Synergistic Effect of PfCBHI and TvCBHII in the Hydrolysis of Lignocellulosic Biomass

The above results revealed that both PfCBHI and TvCBHII could significantly improve the hydrolytic efficiency of commercial enzyme SP. To provide further guidance for the development of lignocellulolytic enzyme mixtures, the recombinant enzymes PfCBHI, TvCBHII and TaEG were mixed together and used for the hydrolysis of SECS. The artificial enzyme mixtures of different compositions were loaded at 10 mg/g DM (Table 2). To avoid the inhibition of cellulase by cellobiose, PoBGLI of 2 mg/g DM was added to all the hydrolysis systems. Generally, the enzyme mixtures showed similar or higher hydrolytic efficiencies compared to those of SP supplemented with single cellulase components (Fig. 4). Among the ten kinds of enzyme mixtures, number 7 and 8 produced the highest yields of glucose, while the yields of number 3 and 4 were the lowest. Therefore, PfCBHI and TvCBHII played important roles in the hydrolysis of SECS. Moreover, the two CBH proteins had a synergistic effect on the degradation (Fig. 5). The synergism between CBHI and CBHII with regard to crystalline cellulose has been reported since 1980 [38]; however, the mechanism underlying this phenomenon has remained unclear. A recent study by Badino et al. suggested that this exo-exo synergy is likely due to their different substrate specificities involving the cellulose-binding domain and linker, rather than their weak endo-acting activities [39].

Table 2 . Hydrolysis of SECS by different enzyme mixtures. Data represent mean±SD from duplicate reactions..

Mixture numberEnzyme dosage (mg/g DM)Glucose concentration (g/l)

PfCBHITvCBHIITaEG24 h48 h72 h
12.172.175.6711.50±0.1411.70±0.4213.00±0.28
21.004.504.5010.65±0.2111.15±0.6412.10±0.00
31.001.008.009.95±0.3510.70±0.0011.75±0.49
41.008.001.009.90±0.4210.80±0.4212.05±0.07
52.175.672.1711.10±0.2812.00±0.4213.65±0.21
68.001.001.0011.80±0.2812.55±0.3513.70±0.14
74.504.501.0012.45±1.0612.90±0.4214.65±0.78
85.672.172.1711.80±0.7112.70±0.1414.70±1.27
94.501.004.5012.00±0.8512.00±0.4213.65±0.07
103.333.333.3311.45±0.0712.40±0.1413.45±0.64

Figure 5. Ternary contour plot of the glucose yields produced by cellulase mixtures. SECS with 5% DM was hydrolyzed for 72 h.

A synergistic effect was hardly observed between CBH proteins and TaEG, probably because the dosage of TaEG in all combinations (> 1 mg/g DM) was sufficient for the hydrolysis. Nevertheless, the TaEG used in this study belongs to glycosyl hydrolase family 5 [40], while an EG belonging to family 7 has been reported to be important for the hydrolysis of steam exploded wheat straw [41]. Therefore, family 7 EGs could be included in the study of artificial cellulase mixtures in the future.

In conclusion, in this study, we have developed a constitutive expression system for the fast and convenient production of cellulolytic enzymes. The produced enzymes have relatively high purity, which enabled further characterization of enzymes and the construction of artificial cellulase mixtures. Using this system, two CBH proteins and an LPMO were found to remarkably boost the hydrolytic efficiency of a commercial cellulase preparation; of note, they are expected to be co-expressed in production strains in the future. The results provide direction to genetically engineer strains for on-site production of highly efficient lignocellulolytic enzymes.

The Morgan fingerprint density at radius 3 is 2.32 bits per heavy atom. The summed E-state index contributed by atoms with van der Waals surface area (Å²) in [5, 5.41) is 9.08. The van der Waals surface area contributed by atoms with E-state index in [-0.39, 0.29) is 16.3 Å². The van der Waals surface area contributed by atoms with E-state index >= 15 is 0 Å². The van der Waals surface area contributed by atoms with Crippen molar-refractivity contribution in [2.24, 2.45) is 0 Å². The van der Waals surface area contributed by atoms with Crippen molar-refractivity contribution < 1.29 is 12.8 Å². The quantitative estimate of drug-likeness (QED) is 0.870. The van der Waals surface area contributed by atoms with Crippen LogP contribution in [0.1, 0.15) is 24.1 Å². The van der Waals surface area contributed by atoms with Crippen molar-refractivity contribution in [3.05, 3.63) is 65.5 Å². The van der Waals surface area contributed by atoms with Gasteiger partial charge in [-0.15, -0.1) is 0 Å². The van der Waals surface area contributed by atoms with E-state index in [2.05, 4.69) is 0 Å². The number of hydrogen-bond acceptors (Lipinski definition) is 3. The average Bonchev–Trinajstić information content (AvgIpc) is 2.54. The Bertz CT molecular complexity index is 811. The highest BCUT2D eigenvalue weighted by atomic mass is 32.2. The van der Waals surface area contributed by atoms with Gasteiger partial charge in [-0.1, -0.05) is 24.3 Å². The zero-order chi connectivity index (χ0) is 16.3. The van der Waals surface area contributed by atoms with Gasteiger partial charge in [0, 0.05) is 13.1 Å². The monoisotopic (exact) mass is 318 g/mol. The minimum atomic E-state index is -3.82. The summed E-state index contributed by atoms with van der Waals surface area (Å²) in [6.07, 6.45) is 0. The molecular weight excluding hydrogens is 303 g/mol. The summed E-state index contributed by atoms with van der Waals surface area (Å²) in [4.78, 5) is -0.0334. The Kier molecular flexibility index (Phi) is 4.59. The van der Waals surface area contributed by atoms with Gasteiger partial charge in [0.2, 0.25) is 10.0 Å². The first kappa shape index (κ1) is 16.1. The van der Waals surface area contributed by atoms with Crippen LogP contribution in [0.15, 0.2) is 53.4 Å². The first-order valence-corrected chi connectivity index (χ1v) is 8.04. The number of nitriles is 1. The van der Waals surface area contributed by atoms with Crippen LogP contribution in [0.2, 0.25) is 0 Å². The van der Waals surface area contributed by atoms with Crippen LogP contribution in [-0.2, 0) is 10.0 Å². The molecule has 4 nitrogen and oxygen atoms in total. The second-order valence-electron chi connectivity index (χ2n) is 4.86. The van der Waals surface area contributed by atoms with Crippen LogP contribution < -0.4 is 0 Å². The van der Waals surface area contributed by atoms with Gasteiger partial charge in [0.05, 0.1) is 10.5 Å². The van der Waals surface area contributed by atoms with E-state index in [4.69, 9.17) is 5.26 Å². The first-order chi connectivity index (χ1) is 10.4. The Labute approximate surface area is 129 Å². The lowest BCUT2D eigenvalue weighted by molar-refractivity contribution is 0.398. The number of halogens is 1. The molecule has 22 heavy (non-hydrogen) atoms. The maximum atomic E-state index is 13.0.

Supplemental Materials

Acknowledgments

This work was supported by National Key R&D Program of China Grant (2018YFA0900500), Major Basic Research Program of Shandong Provincial Natural Science Foundation (ZR2019ZD19), the Key Research and Development Project of Shandong Province (2019JZZY020223 and 2019JZZY020807), the Young Scholars Program of Shandong University (YSPSDU) (to G. L.), and the China/Shandong University International Postdoctoral Exchange Program.

Conflict of Interest

The authors have no financial conflicts of interest to declare.

Fig 1.

Figure 1.Construction of gene expression vectors. (A) The map of empty vector pPubiD-pyrG. The BamHI site was used for the insertion of target genes. (B) The map of TaEG expression vector pPubiD-TaEG-pyrG. The NdeI site was used for plasmid linearization.
Journal of Microbiology and Biotechnology 2021; 31: 740-746https://doi.org/10.4014/jmb.2101.01003

Fig 2.

Figure 2.Expression and characterization of recombinant TaEG in P. oxalicum. (A) Protein concentration and CMCase activity in the culture supernatant of TaEG-expressing strain. Data represent mean±SD from duplicate cultivations. (B) SDS-PAGE analysis of the culture supernatants of TaEG-expressing strain and parent strain M12. (C) Optimum temperature and thermostability of recombinant TaEG. Data represent mean±SD from duplicate reactions. (D) Liquefaction of ammonium sulfite-pretreated sweet sorghum vinasse by recombinant TaEG of 2 mg/g DM at 60°C.
Journal of Microbiology and Biotechnology 2021; 31: 740-746https://doi.org/10.4014/jmb.2101.01003

Fig 3.

Figure 3.SDS-PAGE analysis of recombinant cellulases. The culture supernatants were concentrated by ultra-filtration and loaded into the gel. M, molecular weight marker.
Journal of Microbiology and Biotechnology 2021; 31: 740-746https://doi.org/10.4014/jmb.2101.01003

Fig 4.

Figure 4.Hydrolysis of SECS using commercial cellulase preparation SP supplemented with different cellulase components. SP enzyme of 10 mg/g DM supplemented with a single cellulase component of 2 mg/g DM were used for the hydrolysis. SP enzyme of 10 mg/g DM without supplementation, or supplemented with SP of 2 mg/g DM, were used as controls. Data represent mean±SD from duplicate reactions. (A) CBHI supplementation. (B) CBHII supplementation. (C) TaEG or TtAA9E supplementation.
Journal of Microbiology and Biotechnology 2021; 31: 740-746https://doi.org/10.4014/jmb.2101.01003

Fig 5.

Figure 5.Ternary contour plot of the glucose yields produced by cellulase mixtures. SECS with 5% DM was hydrolyzed for 72 h.